Opinion Advocates for ideas and draws conclusions based on the author/producer’s interpretation of facts and data.
“Whenever we try to change how things are to how we want them to be, we often overlook subtraction. And until we do something about it, we’re missing ways to make our lives more fulfilling, our institutions more effective, and our planet more livable.” — Leidy Klotz, Why Getting to Less Can Mean Thinking More
The shorthand in our house for when you’ve botched something and should move on (sunk-cost alert!) but instead keep trying to salvage it is stuffing soup. So named because I once made a terrible soup and proceeded to empty the contents of our pantry (including stuffing mix! why?) into it, in the hopes of saving it. An atrocious artwork that you work, in vain, to salvage? Stuffing soup. A weak newsletter that you gild with superfluous supporting links? Stuffing soup.
Happily, most things in life aren’t soup. No, you can’t remove that overzealous tablespoonful of pepper from your bisque. But you can delete lots of discrete things from daily life. As humans, we’re additive by nature. But what if we could see the beauty and benefit of subtraction? That’s the premise of one of my favorite academic’s new book Subtract, in which he posits that we overwhelmingly focus on adding things when it’s taking them away that often provides the solutions we’re after.
This resonates. I’m an adder ad extremis. New goals, new projects, new challenges ALL THE LIVELONG DAY. It’s very chickenheadcutoffy and stress inducing. Yes, I want to solve the climate crisis, but maybe the way to do that isn’t by starting a new project but rather by nurturing what I’ve already got going on.
It gels with the lowest layer of my Buyerarchy of Needs, too. Use What You Have. Work with what you’ve got:
To be clear, though the idea of subtraction is about getting to less, this doesn’t necessarily mean doing less so much as it means being smarter about how to economize your actions. Taking a bit longer to think about the simplest, most efficient action. And making the “how little can I use to get the job done” perspective your default one.
“The breakthrough came when I figured out what I am interested in is not simplicity, or elegance, or any other form of “less is more.” Subtraction is an action. Less is an end state. Sometimes, less results from subtraction; other times, less results from not doing anything. There is a world of difference from the two types of less, and it is only by subtraction that we can get to the much rare and rewarding type.”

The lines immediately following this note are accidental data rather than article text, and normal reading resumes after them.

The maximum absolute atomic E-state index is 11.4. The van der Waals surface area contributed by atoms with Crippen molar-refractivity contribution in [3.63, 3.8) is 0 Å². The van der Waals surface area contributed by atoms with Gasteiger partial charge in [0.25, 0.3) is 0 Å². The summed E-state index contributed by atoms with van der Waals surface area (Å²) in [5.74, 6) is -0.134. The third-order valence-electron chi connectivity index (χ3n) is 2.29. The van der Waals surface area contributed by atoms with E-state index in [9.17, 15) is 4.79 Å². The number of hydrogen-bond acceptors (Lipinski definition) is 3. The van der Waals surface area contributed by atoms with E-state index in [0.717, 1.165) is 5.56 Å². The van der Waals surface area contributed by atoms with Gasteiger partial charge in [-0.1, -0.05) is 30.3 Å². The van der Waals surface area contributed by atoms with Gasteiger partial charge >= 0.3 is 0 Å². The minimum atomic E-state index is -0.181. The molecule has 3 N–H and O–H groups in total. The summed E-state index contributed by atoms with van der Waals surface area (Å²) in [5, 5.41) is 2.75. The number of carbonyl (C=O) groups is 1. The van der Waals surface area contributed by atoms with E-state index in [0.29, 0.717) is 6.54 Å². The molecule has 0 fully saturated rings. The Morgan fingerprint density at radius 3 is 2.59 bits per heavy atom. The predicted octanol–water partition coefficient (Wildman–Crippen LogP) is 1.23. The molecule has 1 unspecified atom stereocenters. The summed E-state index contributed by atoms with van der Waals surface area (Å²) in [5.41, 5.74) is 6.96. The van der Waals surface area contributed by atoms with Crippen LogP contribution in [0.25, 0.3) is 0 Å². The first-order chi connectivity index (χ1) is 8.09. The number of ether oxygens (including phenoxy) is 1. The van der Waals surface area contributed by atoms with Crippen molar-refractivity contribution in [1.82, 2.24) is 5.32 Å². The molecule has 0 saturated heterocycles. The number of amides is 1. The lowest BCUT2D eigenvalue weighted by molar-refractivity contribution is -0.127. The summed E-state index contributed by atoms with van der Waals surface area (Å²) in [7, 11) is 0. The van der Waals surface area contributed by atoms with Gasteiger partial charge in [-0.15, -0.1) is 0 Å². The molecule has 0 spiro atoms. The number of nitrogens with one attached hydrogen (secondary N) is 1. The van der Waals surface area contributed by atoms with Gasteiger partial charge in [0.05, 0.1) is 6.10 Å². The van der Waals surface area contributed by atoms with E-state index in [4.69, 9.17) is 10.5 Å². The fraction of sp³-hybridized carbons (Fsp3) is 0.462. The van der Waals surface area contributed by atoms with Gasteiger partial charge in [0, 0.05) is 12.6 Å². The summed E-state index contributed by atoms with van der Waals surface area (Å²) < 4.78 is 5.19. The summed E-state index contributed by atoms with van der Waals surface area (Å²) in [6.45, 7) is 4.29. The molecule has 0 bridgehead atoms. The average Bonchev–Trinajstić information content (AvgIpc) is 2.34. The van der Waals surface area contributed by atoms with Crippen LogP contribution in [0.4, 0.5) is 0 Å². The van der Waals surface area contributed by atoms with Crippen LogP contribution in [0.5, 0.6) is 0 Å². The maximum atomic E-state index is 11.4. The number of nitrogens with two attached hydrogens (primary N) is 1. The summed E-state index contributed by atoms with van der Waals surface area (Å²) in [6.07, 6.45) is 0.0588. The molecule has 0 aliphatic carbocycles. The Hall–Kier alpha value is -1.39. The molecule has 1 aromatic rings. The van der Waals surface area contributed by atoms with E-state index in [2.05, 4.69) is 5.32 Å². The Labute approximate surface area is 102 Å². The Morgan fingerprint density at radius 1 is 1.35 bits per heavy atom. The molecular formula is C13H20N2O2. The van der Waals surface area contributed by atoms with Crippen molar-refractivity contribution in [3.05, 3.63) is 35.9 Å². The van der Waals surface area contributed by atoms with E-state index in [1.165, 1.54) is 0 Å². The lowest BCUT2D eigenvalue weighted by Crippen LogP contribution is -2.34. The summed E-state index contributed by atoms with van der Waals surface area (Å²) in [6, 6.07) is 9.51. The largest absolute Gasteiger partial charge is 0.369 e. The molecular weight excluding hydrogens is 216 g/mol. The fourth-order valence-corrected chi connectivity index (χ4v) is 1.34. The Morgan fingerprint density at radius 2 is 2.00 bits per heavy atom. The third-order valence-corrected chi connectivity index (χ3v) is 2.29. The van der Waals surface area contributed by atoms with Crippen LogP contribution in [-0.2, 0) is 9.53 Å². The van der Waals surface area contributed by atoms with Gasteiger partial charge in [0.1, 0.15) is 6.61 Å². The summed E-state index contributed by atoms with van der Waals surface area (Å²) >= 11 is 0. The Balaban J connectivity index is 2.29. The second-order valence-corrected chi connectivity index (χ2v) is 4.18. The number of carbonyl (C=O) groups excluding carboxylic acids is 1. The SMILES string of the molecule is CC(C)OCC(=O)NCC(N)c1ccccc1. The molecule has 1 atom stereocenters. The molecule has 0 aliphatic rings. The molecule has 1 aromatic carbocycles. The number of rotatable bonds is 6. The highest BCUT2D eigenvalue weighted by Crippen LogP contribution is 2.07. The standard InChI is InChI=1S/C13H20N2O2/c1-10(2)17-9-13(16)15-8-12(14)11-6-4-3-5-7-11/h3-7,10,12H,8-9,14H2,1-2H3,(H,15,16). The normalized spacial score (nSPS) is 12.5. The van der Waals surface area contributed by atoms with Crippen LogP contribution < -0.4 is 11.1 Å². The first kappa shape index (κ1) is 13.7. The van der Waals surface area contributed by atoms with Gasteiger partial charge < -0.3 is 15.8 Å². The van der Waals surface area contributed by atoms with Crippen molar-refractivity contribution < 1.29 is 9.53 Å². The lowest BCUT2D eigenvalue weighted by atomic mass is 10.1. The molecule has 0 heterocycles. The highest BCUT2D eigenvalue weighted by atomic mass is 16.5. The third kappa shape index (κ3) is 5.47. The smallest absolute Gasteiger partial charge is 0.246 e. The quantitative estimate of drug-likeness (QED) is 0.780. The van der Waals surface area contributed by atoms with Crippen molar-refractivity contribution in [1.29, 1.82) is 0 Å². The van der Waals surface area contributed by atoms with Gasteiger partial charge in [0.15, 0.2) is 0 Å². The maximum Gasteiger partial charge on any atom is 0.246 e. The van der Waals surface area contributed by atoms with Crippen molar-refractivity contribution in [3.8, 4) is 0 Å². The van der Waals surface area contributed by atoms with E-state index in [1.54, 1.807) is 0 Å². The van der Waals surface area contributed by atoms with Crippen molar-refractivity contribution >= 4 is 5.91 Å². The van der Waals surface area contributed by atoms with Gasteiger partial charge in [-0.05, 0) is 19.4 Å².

I agree with the rewarding nature of subtraction, but I’m also a fan of not doing anything. Often, not doing anything solves the problem. I wrote a whole book about not buying stuff and living with less, and I really believe that if you do nothing, the problem often resolves itself, or you get over your consumeristic desires, or realize your elaborate, energy-depleting, or carbon-intensive plans just don’t need to happen at all.
In climate, the subtractive answers are obvious. We need to subtract carbon from the atmosphere. We need to expel less, or none, of it in the first place. While additive, newfangled CCUS solutions will be necessary to mitigate our overshoots, focusing on the simple, essential subtractions we can do right now is just an absolute duh! (And explains why many consider any solution that does not involve immediate cessation or subtraction nothing more than a delaying tactic).
In the spirit of subtraction, I’ll keep this week short.
What’s your takeaway on subtraction? How can you do less to realize more? Tell me, please!
On the Venn overlap of running and enviro action from the lovely U:
I’m an elderly broken down marathon runner and a long time Environmental Queen! I got involved in the environmental movement in the 70s and have been @ it ever since. Lots of people say how much they admire what I do (still), but not too many follow suit. Right now I have 3 neighbors using my compost pile though.
My friend Jen is launching an amazing new sustainability program at Humber College in Toronto. Know a high school student who might want to apply?
I tend not to go deep on eco-anxiety anymore because there are so many others writing so thoughtfully about this, like Eric Holthaus.
Best Maclean’s headline in a while: Climate action is going to create too many jobs.
Thanks much for reading. If you’re new here, I’m Sarah Lazarovic. I work on communicating the importance of good climate policy and carbon pricing by day, and this newsletter and my dance moves by night.
If you like MVP you can support it by telling all your friends and frogs about it. Let me know when the newsletter is on the right track. Or send me a note when it’s not!
P.S. This is my newsletter for the week of May 7, 2021, published in partnership with YES! Media. You can sign up to get Minimum Viable Planet newsletter emailed directly to you at https://mvp.substack.com/.
Sarah Lazarovic is an award-winning artist, creative director, freelance animator and filmmaker, and journalist, covering news and cultural events in comic form. She is the author of A Bunch of Pretty Things I Did Not Buy.